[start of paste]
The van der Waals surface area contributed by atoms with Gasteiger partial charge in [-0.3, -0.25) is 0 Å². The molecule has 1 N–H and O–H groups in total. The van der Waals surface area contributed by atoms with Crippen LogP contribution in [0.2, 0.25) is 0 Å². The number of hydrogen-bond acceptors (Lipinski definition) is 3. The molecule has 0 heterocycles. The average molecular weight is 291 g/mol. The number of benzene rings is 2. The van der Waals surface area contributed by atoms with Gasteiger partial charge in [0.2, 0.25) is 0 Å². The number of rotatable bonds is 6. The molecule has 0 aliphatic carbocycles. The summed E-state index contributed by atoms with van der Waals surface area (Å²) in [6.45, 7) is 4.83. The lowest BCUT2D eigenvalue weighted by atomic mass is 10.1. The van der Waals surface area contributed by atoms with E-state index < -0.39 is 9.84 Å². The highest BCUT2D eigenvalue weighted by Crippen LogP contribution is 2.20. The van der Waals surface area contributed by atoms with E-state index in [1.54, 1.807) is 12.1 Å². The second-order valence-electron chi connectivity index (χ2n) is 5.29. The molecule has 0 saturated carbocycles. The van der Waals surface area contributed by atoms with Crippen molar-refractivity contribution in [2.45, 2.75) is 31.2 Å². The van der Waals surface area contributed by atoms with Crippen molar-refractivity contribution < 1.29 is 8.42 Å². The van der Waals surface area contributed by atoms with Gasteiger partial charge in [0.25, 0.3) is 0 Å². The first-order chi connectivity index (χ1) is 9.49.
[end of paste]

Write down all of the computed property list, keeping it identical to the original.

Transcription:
The van der Waals surface area contributed by atoms with Gasteiger partial charge in [-0.3, -0.25) is 0 Å². The molecule has 1 N–H and O–H groups in total. The van der Waals surface area contributed by atoms with Crippen LogP contribution in [0.2, 0.25) is 0 Å². The number of hydrogen-bond acceptors (Lipinski definition) is 3. The molecule has 0 heterocycles. The average molecular weight is 291 g/mol. The number of benzene rings is 2. The van der Waals surface area contributed by atoms with Gasteiger partial charge in [0.2, 0.25) is 0 Å². The number of rotatable bonds is 6. The molecule has 0 aliphatic carbocycles. The summed E-state index contributed by atoms with van der Waals surface area (Å²) in [6.45, 7) is 4.83. The lowest BCUT2D eigenvalue weighted by atomic mass is 10.1. The van der Waals surface area contributed by atoms with E-state index < -0.39 is 9.84 Å². The highest BCUT2D eigenvalue weighted by Crippen LogP contribution is 2.20. The van der Waals surface area contributed by atoms with E-state index in [1.54, 1.807) is 12.1 Å². The second-order valence-electron chi connectivity index (χ2n) is 5.29. The molecule has 0 saturated carbocycles. The van der Waals surface area contributed by atoms with Crippen molar-refractivity contribution in [2.45, 2.75) is 31.2 Å². The van der Waals surface area contributed by atoms with Crippen molar-refractivity contribution < 1.29 is 8.42 Å². The van der Waals surface area contributed by atoms with Gasteiger partial charge in [0.25, 0.3) is 0 Å². The first-order chi connectivity index (χ1) is 9.49.